The agricultural policy of the state was worst hit as more and more people remained in the BPL category and became beneficiary of the scheme. Small and marginal farmers who managed yield from their land went from pillar to post to sale their produce. With no scientific net work available for marketing, many of them suffered in the hands of the middlemen and distressed sale of paddy, cotton, corn etc ruled the roost. Neither the govt. nor the farmers are willing to learn from their neighbours in Andra Pradesh, Chhatisgarh or Madhya Pradesh which follow sound agricultural policies.There was a time the Govt. was denying all starvation deaths and today it denies cases of farmers suicide. On both the count western Odisha has been the victim.
It was Janaki Pattnaik and the congress who did not count the death toll and now it is Naveen Pattnaik who has shut his eyes on farmer suicide. Labour migration is also an offshoot of agricultural debacle and Western Odisha is again a victim in this. NAveen Pattnaik might have created a record by ruling Odisha consequitively for the fourth time, but he has also created a record for rendering the people of Odisha jobless, idle and indolent.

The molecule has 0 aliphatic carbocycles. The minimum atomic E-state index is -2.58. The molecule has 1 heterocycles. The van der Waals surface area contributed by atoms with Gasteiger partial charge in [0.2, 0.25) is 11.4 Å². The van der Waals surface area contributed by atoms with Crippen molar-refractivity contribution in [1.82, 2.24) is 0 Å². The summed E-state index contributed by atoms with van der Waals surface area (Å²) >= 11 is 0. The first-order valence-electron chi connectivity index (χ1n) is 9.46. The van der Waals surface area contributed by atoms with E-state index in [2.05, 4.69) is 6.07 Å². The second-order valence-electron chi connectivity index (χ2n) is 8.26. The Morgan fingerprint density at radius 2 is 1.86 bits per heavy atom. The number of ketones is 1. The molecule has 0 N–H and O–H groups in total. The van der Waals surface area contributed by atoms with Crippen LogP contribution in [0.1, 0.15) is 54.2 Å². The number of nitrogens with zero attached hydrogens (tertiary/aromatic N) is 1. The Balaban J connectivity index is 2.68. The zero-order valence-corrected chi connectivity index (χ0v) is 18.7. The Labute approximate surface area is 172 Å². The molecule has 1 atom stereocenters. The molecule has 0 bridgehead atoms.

Now this being the scenario of the agriculture sector Vis-à-vis the western Odisha in particular, its convergence with social media is hardly visible today. It is in conceptual stage and therefore the timing of the seminar is appropriate. Convergence of agriculture and IT technology has remained almost in a zero level and therefore it can be discussed only as a future possibility. Strength of web, social media or mobile technology to converge with agriculture is enormous. The internet and social media like facebook, twitter, whatsapp etc. can change mindsets. Yet, the question remains about how does society need to change to keep pace with and take advantage of this digital communication revolution.